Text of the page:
rabbit hole

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English[edit]

English Wikipedia has an article on:
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English Wikipedia has an article on:
Wikipedia

Etymology[edit]

Extended senses reference Alice in Wonderland, where Alice travels down a rabbit hole into a bizarre world.

Noun[edit]

rabbit hole (plural rabbit holes)

  1. Used other than with a figurative or idiomatic meaning: see rabbit,‎ hole. (The entrance to) a rabbit warren or burrow.
    • 1866, Lewis Carroll, Alice's Adventures in Wonderland[1]:
      The rabbit-hole went straight on like a tunnel for some way, and then dipped suddenly down, so suddenly that Alice had not a moment to think about stopping herself before she found herself falling down what seemed to be a very deep well. Either the well was very deep, or she fell very slowly, for she had plenty of time as she went down to look about her, and to wonder what was going to happen next.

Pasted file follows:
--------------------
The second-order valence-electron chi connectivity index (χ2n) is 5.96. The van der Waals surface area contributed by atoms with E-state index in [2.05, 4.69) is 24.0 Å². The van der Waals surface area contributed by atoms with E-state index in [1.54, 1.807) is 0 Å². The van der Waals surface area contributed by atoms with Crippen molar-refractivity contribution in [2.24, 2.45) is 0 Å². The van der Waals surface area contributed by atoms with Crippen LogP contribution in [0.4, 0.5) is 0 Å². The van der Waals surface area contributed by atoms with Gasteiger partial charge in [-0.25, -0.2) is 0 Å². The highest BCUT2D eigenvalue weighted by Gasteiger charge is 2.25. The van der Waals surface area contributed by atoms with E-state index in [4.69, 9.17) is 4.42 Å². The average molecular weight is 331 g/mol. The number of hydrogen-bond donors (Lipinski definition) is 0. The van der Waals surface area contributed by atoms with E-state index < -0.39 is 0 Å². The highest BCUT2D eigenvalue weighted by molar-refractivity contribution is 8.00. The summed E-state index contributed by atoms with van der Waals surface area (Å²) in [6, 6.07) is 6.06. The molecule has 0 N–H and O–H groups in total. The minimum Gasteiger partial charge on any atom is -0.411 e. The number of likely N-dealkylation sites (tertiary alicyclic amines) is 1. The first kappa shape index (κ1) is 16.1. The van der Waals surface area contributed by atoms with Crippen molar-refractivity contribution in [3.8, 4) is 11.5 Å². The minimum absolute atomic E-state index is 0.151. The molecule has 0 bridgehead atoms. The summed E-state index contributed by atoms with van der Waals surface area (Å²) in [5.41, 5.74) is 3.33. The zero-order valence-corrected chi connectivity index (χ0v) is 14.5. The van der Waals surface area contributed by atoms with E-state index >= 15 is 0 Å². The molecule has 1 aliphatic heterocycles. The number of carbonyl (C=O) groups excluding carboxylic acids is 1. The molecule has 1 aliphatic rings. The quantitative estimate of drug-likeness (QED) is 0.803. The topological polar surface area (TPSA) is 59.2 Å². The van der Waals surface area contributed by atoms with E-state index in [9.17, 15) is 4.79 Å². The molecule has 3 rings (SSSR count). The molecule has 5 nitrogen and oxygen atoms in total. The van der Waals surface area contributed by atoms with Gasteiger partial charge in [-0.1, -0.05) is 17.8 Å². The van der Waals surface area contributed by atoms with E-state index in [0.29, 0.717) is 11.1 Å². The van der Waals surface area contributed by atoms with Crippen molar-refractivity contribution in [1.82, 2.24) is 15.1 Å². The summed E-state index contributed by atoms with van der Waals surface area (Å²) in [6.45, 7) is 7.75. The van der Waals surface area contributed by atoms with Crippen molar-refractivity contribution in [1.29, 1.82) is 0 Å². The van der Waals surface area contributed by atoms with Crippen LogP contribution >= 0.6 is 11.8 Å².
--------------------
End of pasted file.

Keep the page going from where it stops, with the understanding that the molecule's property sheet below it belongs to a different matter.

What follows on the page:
2. (usually with "the") A bizarre world, where everyday rules do not apply, or a way into such a world.
    These mushrooms will take you down the rabbit hole, man.
    • 1999, Laurence Fishburne as Morpheus, The Matrix, written by The Wachowskis, 0:29:05 from the start:
      You take the blue pill, the story ends, you wake up in your bed and believe whatever you want to believe. You take the red pill, you stay in Wonderland, and I show you how deep the rabbit hole goes.
    • 2012, Linda Hoy, The Effect[2], John Hunt Publishing, →ISBN:
      Tumbling down the rabbit hole, she encountered a whole new level of existence where the laws of physics were turned upside down, shaken inside out and taken to the cleaners.
  3. A time-consuming tangent or detour, often from which it is difficult to extricate oneself.
    • 2017, Judith Aston, ‎Sandra Gaudenzi, ‎Mandy Rose, I-Docs: The Evolving Practices of Interactive Documentary (→ISBN):
      My point is not to go down the rabbit hole of deconstructing the term documentary, [...]

Synonyms[edit]

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